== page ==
What do rocket scientists know about rockets, anyways? If they had just used warp drives, we'd all have our own personal holodecks by now!

Posted by: Tatterdemalian on July 27, 2006 11:25 PM

the 1st saturn v launch (501) was almost a complete total success. all 5 engines on the second stage did work. it was the second launch (502) where 2 of the 5 engines on the 2nd stage shut down early.

Posted by: Steve Mayo on April 24, 2008 01:48 PM

I was in the Air Force Stationed at Patrick AFB and worked out of Hanger "C" which was just inland from the light house on the Cape. At that time it was called Cape Kennedy. A shuttle bus load of us saw the launch just about 7 am on a clear crisp November morning in 67'. We jumped up on some communications line trucks to try and see the launch. We could just make out the nose of the Saturn V and when Cronkite said "we have ignition" on our little transistor radios all we could see was a lot of smoke. It seemed to take FOREVER for the rocket to get high enough to see the flames from where we were 6 miles south of the pad and clear the gantry. It was the loudest thing I have ever witnessed (save an F4 breaking the sound barrier right overhead). It broke windows in the big hanger and we couldn't belive it actually made it up far enough to light off the second stage. That launch went thru a light cloud and turned it orange. I saw few launches there but that one and the video of Cronkite announcing the launch should be on YouTube. I saw the video years ago and it looked like the roof was caving in on him. I remember newspaper articles that some folks thought it would sink part of the Cape before it would lift off.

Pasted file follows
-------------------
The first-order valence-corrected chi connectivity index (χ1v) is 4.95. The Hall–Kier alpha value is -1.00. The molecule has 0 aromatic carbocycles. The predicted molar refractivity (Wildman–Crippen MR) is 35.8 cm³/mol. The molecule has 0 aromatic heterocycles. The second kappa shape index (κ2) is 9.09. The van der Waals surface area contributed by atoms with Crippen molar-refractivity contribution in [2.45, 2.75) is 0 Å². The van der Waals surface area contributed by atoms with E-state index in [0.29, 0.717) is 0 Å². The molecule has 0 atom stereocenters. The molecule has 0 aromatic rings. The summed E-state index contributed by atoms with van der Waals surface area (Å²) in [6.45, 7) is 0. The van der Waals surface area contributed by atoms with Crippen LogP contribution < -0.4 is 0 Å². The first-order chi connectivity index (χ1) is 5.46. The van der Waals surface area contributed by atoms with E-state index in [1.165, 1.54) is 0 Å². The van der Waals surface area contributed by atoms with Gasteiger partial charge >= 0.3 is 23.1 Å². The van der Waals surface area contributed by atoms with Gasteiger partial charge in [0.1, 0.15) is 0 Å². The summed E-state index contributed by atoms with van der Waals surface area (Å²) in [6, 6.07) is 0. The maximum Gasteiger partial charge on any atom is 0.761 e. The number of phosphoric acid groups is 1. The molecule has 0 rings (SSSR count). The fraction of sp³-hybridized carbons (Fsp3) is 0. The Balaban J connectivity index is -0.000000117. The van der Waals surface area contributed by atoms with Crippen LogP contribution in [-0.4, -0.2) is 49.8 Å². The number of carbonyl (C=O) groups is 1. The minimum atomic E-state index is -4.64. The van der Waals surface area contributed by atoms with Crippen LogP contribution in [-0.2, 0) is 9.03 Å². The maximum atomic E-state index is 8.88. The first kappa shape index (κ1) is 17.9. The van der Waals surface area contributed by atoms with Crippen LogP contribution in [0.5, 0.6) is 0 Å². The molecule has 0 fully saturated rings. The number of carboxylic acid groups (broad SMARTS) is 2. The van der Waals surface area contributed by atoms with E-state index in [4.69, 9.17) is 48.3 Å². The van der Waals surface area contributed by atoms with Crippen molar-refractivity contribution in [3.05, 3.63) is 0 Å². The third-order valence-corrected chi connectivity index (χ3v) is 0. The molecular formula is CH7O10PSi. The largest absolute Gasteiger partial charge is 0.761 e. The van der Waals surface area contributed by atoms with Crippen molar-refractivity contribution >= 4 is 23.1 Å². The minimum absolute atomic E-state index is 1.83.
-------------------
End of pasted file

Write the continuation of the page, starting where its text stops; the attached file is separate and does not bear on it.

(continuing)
Posted by: Mike on November 2, 2009 10:13 PM

I found a video on Youtube of the Saturn V. It is in 5 parts and very interesting. The Apollo 4 launch was the one I witnessed in 67' and is on the second or third part but the whole story is worth watching, They are all about 9 minutes each. The launch video looks a lot darker than it was that morning. I'm guessing they had some heavy duty filters on the camera lens./ms

Posted by: Mike on November 3, 2009 01:31 AM

I wish I had found this post sooner than 10 years!
I worked in the Shuttle program for 20+ years.
This post is entertaining, but has a bit too much hyperbole for my taste.
A few things need to be 'clarified' here--
Cronkite's news building was NOT closer than anyone else's-- it was at the same distance.
All news stands/trailers at the KSC press site are the same distance from the pads.
The cameras recording the event (called OTV cameras) were NOT 'vaporized'. OTV cameras are mounted in 1/2inch thick steel boxes with pyrex lenses. Several were damaged, but that's all. They continued to relay video post-launch, which indicates that most of them were working.
As to 'surprise in the announcer's voice' when the S-II ignited, this is quite false. Paul Haney was the JSC (then MSC) commentator, and he had way too much class for that sort of foolishness.
Also, the statement that '2 of its 5 engines didn't work' is also not true. The 2nd Saturn 5 launch had 2 of 5 S-II engines out, but on the 1st S-5 launch, all 5 worked perfectly for the entire S-II burn.

Posted by: Dave Mohr on August 3, 2012 06:07 PM
Post a comment

Email Address:



Remember info?